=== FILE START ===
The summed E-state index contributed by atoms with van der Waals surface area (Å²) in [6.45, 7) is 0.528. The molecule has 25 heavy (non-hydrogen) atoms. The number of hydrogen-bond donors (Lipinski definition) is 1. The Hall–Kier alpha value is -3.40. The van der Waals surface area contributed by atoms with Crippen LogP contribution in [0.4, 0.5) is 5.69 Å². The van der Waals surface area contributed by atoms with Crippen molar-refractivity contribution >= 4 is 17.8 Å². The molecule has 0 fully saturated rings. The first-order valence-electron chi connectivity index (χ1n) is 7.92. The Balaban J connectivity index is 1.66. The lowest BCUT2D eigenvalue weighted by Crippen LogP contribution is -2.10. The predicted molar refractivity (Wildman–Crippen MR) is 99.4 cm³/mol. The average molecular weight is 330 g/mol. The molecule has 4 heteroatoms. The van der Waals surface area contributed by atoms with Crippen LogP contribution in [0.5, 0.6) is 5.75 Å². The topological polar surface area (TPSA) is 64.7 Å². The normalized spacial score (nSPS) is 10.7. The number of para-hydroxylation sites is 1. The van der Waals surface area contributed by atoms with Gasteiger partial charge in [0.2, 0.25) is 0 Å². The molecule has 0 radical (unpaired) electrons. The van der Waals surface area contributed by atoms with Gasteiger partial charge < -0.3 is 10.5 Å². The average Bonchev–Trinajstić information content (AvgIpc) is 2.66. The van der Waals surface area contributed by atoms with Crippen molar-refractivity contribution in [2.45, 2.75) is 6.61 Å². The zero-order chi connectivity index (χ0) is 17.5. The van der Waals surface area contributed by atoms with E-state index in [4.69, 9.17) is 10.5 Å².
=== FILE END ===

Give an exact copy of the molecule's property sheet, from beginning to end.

The summed E-state index contributed by atoms with van der Waals surface area (Å²) in [6.45, 7) is 0.528. The molecule has 25 heavy (non-hydrogen) atoms. The number of hydrogen-bond donors (Lipinski definition) is 1. The Hall–Kier alpha value is -3.40. The van der Waals surface area contributed by atoms with Crippen LogP contribution in [0.4, 0.5) is 5.69 Å². The van der Waals surface area contributed by atoms with Crippen molar-refractivity contribution >= 4 is 17.8 Å². The molecule has 0 fully saturated rings. The first-order valence-electron chi connectivity index (χ1n) is 7.92. The Balaban J connectivity index is 1.66. The lowest BCUT2D eigenvalue weighted by Crippen LogP contribution is -2.10. The predicted molar refractivity (Wildman–Crippen MR) is 99.4 cm³/mol. The average molecular weight is 330 g/mol. The molecule has 4 heteroatoms. The van der Waals surface area contributed by atoms with Crippen LogP contribution in [0.5, 0.6) is 5.75 Å². The topological polar surface area (TPSA) is 64.7 Å². The normalized spacial score (nSPS) is 10.7. The number of para-hydroxylation sites is 1. The van der Waals surface area contributed by atoms with Gasteiger partial charge in [0.2, 0.25) is 0 Å². The molecule has 0 radical (unpaired) electrons. The van der Waals surface area contributed by atoms with Gasteiger partial charge < -0.3 is 10.5 Å². The average Bonchev–Trinajstić information content (AvgIpc) is 2.66. The van der Waals surface area contributed by atoms with Crippen molar-refractivity contribution in [2.45, 2.75) is 6.61 Å². The zero-order chi connectivity index (χ0) is 17.5. The van der Waals surface area contributed by atoms with E-state index in [4.69, 9.17) is 10.5 Å².